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What the Bible Says About Birthdays | Keep God in Life

In the Bible, there is nothing indicating whether we should or should not celebrate birthdays; there is nothing prohibiting it and nothing requiring it. There are, however, two examples of individuals celebrating birthdays: King Pharaoh in the time of Joseph, and King Herod in the time of Jesus. Here are the verses:

On the third day, which was Pharaoh’s birthday, he made a feast for all his servants and lifted up the head of the chief cupbearer and the head of the chief baker among his servants. - Genesis 40:20

But an opportunity came when Herod on his birthday gave a banquet for his nobles and military commanders and the leading men of Galilee. - Mark 6:21

While some point to these verses and believe that because both men are non-believers, that birthdays shouldn't be celebrated, this conclusion cannot be drawn from these verses alone. There is not even a hint that it was wrong for Herod or Pharaoh to celebrate their birthdays, nor does the Bible discourage it anywhere. 

What matters more than whether or not a Christian celebrates birthdays is how they glorify the Lord. If he or she throws a birthday party, is it a reflection of God or a reflection of the world, filled with sin? If a Christian chooses to skip a birthday celebration, how are they filling that time, with Christ-glorifying activities, or with sinful actions?

Whether or not one decides to celebrate their birthday, they should strive to keep a clear conscience and hold love for their brothers and sisters in Christ. Those who choose not to celebrate birthdays should not hold anger toward those who do, and the same goes for vice versa. As with Halloween and other gray areas in Scripture, we as humans are given the freedom of choice: the freedom to celebrate, the freedom not to, but with either decision, we should do it in a way that glorifies God.

Another birthday celebration worth discussing is the birth of our Lord, Jesus Christ. Since Thanksgiving is wrapping up, there's no doubt that you've started to see Christmas lights go up in yards and nativity scenes pop up at churches. December is a month very closely aligned with the birth of Jesus, but it brings up a question: is there Scripture showing celebrations of Jesus' birth in the early days of Christianity? There are not. Does that make celebrating or not celebrating it sinful? Let's break it down.

First of all, Jesus was born in the month of either March or September, and this conclusion can be led to from a few points in scripture. In Luke 1:35-36, it's stated that John the Baptist came into this earth six months before Jesus. He was conceived while his father, Zacharias, a priest, was serving at the temple, called a "course." They would be assigned to work twice a year in two week stretches (six month rotations). Zacharias served underneath the Course of Abijah (shown in Luke 1:5-8).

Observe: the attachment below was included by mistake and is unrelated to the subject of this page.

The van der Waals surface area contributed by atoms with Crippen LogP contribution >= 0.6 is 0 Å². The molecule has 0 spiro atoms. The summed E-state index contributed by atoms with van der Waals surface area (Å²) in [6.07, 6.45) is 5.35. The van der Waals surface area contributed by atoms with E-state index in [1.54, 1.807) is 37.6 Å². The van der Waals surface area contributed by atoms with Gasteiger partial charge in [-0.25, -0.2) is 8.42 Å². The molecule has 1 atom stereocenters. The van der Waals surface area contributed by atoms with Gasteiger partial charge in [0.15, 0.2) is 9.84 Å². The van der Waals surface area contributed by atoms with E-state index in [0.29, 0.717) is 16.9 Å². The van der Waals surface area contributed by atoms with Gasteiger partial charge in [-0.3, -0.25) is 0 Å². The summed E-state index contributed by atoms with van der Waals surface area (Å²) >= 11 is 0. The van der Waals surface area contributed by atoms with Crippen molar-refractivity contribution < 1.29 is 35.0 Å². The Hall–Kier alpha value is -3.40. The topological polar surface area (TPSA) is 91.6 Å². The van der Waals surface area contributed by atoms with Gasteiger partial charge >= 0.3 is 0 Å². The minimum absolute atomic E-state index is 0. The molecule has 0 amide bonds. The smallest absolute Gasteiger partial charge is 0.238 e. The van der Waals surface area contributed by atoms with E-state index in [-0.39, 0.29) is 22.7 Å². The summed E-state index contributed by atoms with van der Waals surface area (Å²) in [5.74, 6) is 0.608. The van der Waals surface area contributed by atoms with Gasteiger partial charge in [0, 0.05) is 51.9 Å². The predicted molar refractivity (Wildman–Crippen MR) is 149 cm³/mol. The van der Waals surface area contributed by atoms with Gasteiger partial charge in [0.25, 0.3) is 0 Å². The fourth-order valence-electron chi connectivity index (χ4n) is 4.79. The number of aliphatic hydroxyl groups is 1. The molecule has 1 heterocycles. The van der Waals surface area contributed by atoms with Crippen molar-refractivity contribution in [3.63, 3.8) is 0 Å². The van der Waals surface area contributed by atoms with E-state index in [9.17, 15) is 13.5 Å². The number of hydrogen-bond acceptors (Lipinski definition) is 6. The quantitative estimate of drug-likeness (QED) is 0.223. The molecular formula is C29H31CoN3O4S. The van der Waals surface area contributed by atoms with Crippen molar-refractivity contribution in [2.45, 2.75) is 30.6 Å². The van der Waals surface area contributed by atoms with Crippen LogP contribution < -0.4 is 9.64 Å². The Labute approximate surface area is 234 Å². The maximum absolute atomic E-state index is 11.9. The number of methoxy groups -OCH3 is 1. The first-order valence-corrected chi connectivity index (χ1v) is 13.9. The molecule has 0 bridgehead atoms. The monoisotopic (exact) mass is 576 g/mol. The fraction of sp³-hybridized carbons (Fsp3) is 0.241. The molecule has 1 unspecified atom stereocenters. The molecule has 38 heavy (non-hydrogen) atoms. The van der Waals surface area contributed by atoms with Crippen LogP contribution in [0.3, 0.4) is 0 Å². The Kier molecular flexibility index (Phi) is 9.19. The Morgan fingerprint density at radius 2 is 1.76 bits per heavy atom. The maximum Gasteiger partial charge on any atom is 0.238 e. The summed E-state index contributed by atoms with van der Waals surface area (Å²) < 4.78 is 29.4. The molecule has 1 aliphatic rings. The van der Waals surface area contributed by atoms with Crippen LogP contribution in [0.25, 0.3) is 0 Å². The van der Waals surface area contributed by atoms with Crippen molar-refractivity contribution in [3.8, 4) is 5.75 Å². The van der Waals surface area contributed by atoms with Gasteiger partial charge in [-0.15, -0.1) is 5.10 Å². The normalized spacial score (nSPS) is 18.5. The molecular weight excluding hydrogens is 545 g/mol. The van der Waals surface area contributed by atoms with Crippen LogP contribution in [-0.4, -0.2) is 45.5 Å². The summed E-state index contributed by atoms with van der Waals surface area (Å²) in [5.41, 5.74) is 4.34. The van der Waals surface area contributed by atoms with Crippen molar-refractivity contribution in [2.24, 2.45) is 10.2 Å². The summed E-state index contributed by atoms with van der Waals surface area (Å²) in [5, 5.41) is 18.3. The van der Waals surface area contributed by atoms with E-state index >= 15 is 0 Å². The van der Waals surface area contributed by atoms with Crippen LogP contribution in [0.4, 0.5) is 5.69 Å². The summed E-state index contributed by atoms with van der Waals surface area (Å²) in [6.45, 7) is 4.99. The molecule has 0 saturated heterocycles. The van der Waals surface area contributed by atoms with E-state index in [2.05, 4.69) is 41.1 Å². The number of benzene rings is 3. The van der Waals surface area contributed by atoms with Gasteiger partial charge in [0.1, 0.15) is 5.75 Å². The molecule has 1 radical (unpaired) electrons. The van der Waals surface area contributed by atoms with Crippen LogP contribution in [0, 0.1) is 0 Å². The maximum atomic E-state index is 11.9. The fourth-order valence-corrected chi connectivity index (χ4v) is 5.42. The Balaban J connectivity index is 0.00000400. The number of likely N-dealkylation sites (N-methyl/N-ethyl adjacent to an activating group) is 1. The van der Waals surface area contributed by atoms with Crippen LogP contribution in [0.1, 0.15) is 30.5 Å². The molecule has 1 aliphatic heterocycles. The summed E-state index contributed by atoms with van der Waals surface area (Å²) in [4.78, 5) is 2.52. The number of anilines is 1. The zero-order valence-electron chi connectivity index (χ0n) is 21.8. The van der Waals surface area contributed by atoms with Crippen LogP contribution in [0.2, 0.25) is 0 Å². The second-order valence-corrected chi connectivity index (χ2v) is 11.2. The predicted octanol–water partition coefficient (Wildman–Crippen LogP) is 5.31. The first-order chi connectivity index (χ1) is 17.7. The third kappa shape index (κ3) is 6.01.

The Course of Abijah was the eighth division, meaning Zacharias served sixteen weeks after the start of the Jewish year (around March) and then for another two weeks six months later. John's mother conceived sometime in either June or December, and John was birthed in either March or September. Since Jesus was born six months after John the Baptist, that means he was born in either March or September.

Back to the question of whether celebrating a day is sinful, ask yourself one question: Am I disrespecting God by setting this day apart? If this day revolves around presents and cake, you're not adversely messing with your relationship with God. However, if this is a day spent worshipping false gods and indulging in sinful actions, then a problem is presented.

Back in the first century, Jewish and Gentile Christians both celebrated special days on their calendar, just as we do. Though we may continue to make certain days special, we are not necessarily harming our relationship with the Lord by doing so.

If you want to make your birthday or Christ's birthday special, go for it. You have the freedom to celebrate it how you choose, just celebrate with a reflection of God.

What if you choose not to celebrate the birth of Christ? That's okay too. What matters is not setting a specific day to glorify God, but whether you give glory regardless of whether the day is special.

If you are looking for a birthday gift for your good Christian friends, take a look at these sterling silver necklace ideas sure to make their day memorable.

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